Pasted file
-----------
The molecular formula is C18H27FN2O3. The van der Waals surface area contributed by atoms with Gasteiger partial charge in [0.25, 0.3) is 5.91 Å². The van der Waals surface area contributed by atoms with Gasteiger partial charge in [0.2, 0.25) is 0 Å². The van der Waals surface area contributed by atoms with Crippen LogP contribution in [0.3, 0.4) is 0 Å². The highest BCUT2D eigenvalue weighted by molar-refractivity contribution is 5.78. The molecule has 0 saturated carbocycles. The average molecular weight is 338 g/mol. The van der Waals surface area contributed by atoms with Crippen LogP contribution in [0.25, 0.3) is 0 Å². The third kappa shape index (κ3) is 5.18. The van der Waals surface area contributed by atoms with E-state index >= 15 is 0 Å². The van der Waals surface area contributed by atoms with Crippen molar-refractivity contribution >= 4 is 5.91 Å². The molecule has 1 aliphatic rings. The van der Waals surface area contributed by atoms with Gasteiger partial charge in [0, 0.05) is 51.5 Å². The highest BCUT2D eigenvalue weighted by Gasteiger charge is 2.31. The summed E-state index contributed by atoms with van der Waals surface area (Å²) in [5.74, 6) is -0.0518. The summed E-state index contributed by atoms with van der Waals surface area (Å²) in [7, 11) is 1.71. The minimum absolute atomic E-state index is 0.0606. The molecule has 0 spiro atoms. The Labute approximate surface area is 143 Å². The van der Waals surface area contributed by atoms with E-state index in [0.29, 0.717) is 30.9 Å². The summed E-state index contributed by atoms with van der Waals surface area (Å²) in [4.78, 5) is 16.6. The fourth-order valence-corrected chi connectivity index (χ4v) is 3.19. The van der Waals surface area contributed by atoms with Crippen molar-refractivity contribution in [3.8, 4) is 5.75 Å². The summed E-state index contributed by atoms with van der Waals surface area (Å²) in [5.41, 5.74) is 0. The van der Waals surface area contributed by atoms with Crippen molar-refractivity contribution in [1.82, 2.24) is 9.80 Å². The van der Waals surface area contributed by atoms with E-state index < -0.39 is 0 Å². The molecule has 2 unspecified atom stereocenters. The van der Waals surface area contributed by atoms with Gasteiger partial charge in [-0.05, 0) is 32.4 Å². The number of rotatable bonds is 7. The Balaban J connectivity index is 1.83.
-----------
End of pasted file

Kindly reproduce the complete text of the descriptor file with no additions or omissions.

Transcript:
The molecular formula is C18H27FN2O3. The van der Waals surface area contributed by atoms with Gasteiger partial charge in [0.25, 0.3) is 5.91 Å². The van der Waals surface area contributed by atoms with Gasteiger partial charge in [0.2, 0.25) is 0 Å². The van der Waals surface area contributed by atoms with Crippen LogP contribution in [0.3, 0.4) is 0 Å². The highest BCUT2D eigenvalue weighted by molar-refractivity contribution is 5.78. The molecule has 0 saturated carbocycles. The average molecular weight is 338 g/mol. The van der Waals surface area contributed by atoms with Crippen LogP contribution in [0.25, 0.3) is 0 Å². The third kappa shape index (κ3) is 5.18. The van der Waals surface area contributed by atoms with E-state index >= 15 is 0 Å². The van der Waals surface area contributed by atoms with Crippen molar-refractivity contribution >= 4 is 5.91 Å². The molecule has 1 aliphatic rings. The van der Waals surface area contributed by atoms with Gasteiger partial charge in [0, 0.05) is 51.5 Å². The highest BCUT2D eigenvalue weighted by Gasteiger charge is 2.31. The summed E-state index contributed by atoms with van der Waals surface area (Å²) in [5.74, 6) is -0.0518. The summed E-state index contributed by atoms with van der Waals surface area (Å²) in [7, 11) is 1.71. The minimum absolute atomic E-state index is 0.0606. The molecule has 0 spiro atoms. The Labute approximate surface area is 143 Å². The van der Waals surface area contributed by atoms with E-state index in [0.29, 0.717) is 30.9 Å². The summed E-state index contributed by atoms with van der Waals surface area (Å²) in [4.78, 5) is 16.6. The fourth-order valence-corrected chi connectivity index (χ4v) is 3.19. The van der Waals surface area contributed by atoms with Crippen molar-refractivity contribution in [3.8, 4) is 5.75 Å². The summed E-state index contributed by atoms with van der Waals surface area (Å²) in [5.41, 5.74) is 0. The van der Waals surface area contributed by atoms with Crippen molar-refractivity contribution in [1.82, 2.24) is 9.80 Å². The van der Waals surface area contributed by atoms with E-state index < -0.39 is 0 Å². The molecule has 2 unspecified atom stereocenters. The van der Waals surface area contributed by atoms with Gasteiger partial charge in [-0.05, 0) is 32.4 Å². The number of rotatable bonds is 7. The Balaban J connectivity index is 1.83.